Ordinarily cemeteries, birthplaces, graves of historical figures, properties owned by religious institutions or used for religious purposes, structures that have been moved from their original locations, reconstructed historic buildings, properties primarily commemorative in nature, and properties that have achieved significance within the past 50 years shall not be considered eligible for the National Register. However, such properties will qualify if they are integral parts of districts that do meet the criteria or if they fall within the following categories:

a. A religious property deriving primary significance from architectural or artistic distinction or historical importance; or

b. A building or structure removed from its original location but which is primarily significant for architectural value, or which is the surviving structure most importantly associated with a historic person or event; or

c. A birthplace or grave of a historical figure of outstanding importance if there is no appropriate site or building directly associated with his or her productive life; or.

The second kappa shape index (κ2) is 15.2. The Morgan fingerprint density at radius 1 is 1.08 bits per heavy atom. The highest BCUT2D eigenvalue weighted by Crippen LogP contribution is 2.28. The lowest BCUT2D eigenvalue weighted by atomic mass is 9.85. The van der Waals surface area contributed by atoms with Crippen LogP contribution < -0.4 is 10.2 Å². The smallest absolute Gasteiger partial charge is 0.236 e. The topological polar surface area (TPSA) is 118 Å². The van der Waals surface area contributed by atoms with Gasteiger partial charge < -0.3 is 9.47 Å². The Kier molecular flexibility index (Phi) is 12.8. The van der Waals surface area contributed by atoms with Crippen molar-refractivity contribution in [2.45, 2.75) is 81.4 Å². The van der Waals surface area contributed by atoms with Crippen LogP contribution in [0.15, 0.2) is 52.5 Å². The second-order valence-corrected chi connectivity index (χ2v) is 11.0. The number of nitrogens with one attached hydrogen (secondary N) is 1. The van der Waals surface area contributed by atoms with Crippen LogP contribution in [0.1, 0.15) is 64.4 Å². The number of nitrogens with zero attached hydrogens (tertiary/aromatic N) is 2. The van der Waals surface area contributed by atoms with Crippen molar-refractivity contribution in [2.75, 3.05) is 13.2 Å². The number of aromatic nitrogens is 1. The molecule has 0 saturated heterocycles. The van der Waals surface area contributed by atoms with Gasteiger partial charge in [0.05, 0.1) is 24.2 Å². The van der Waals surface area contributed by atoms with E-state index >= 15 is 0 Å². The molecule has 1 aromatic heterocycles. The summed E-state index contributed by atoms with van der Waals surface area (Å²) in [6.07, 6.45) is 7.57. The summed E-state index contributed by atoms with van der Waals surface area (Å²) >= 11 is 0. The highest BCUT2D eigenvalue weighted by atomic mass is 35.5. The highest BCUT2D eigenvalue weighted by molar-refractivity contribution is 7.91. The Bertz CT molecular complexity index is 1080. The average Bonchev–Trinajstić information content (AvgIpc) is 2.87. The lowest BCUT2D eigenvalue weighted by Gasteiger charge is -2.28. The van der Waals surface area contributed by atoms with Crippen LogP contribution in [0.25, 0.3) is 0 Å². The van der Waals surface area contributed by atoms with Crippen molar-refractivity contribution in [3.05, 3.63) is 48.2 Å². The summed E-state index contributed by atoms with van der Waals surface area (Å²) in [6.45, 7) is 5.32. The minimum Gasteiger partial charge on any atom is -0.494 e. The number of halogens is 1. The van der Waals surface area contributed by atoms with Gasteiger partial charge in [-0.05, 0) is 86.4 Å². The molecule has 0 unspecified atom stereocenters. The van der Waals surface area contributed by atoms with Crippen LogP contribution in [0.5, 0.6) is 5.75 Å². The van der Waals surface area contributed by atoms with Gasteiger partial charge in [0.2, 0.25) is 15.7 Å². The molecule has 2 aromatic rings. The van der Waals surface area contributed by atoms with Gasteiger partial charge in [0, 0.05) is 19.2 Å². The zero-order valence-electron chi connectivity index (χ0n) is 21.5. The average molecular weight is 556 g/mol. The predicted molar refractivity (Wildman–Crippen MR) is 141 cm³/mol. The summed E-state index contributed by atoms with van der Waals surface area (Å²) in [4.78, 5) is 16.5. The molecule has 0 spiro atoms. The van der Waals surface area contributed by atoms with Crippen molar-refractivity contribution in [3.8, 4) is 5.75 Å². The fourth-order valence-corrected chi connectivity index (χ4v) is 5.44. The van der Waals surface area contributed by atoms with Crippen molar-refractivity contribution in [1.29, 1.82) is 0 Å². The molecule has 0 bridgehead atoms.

d. A cemetery which derives its primary importance from graves of persons of transcendent importance, from age, from distinctive design features, or from association with historic events; or

e. A reconstructed building when accurately executed in a suitable environment and presented in a dignified manner as part of a restoration master plan, and when no other building or structure with the same association has survived; or

f. A property primarily commemorative in intent if design, age, tradition, or symbolic value has invested it with its own exceptional significance; or

g. A property achieving significance within the past 50 years if it is of exceptional importance.

Generally, properties eligible for listing in the National Register are at least 50 years old.

Listing A Property

Some excellent references on the process of listing a property can be found on a National Park Service web page at

1. National Register of Historic Places Regulations (36CFR60)
2. Researching a Historic Property
3. How to Apply the National Register Criteria for Evaluation
4. How to Complete the National Register Registration Form
5. How to Complete the National Register Multiple Property Documentation

For example a National Register Bulletin on researching a historic property (reference number 2 above) can be found on a National Park Service web page at

Back to Top

2012 Hugo Neighborhood Association & Historical Society